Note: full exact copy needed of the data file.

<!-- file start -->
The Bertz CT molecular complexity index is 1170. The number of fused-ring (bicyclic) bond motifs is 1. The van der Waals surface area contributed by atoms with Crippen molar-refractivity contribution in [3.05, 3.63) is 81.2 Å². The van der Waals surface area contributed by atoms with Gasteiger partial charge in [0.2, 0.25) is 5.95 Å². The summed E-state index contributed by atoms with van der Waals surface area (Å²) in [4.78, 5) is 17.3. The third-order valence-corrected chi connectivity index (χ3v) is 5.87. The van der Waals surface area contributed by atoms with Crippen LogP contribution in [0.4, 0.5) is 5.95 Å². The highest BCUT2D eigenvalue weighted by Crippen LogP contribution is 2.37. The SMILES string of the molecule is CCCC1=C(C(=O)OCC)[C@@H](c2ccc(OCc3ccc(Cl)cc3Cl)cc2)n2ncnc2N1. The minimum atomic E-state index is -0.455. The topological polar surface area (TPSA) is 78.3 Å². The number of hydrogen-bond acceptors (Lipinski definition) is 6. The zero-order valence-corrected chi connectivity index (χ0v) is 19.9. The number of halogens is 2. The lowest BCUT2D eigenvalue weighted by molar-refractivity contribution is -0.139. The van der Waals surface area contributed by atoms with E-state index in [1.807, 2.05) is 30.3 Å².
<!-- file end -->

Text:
The Bertz CT molecular complexity index is 1170. The number of fused-ring (bicyclic) bond motifs is 1. The van der Waals surface area contributed by atoms with Crippen molar-refractivity contribution in [3.05, 3.63) is 81.2 Å². The van der Waals surface area contributed by atoms with Gasteiger partial charge in [0.2, 0.25) is 5.95 Å². The summed E-state index contributed by atoms with van der Waals surface area (Å²) in [4.78, 5) is 17.3. The third-order valence-corrected chi connectivity index (χ3v) is 5.87. The van der Waals surface area contributed by atoms with Crippen LogP contribution in [0.4, 0.5) is 5.95 Å². The highest BCUT2D eigenvalue weighted by Crippen LogP contribution is 2.37. The SMILES string of the molecule is CCCC1=C(C(=O)OCC)[C@@H](c2ccc(OCc3ccc(Cl)cc3Cl)cc2)n2ncnc2N1. The minimum atomic E-state index is -0.455. The topological polar surface area (TPSA) is 78.3 Å². The number of hydrogen-bond acceptors (Lipinski definition) is 6. The zero-order valence-corrected chi connectivity index (χ0v) is 19.9. The number of halogens is 2. The lowest BCUT2D eigenvalue weighted by molar-refractivity contribution is -0.139. The van der Waals surface area contributed by atoms with E-state index in [1.807, 2.05) is 30.3 Å².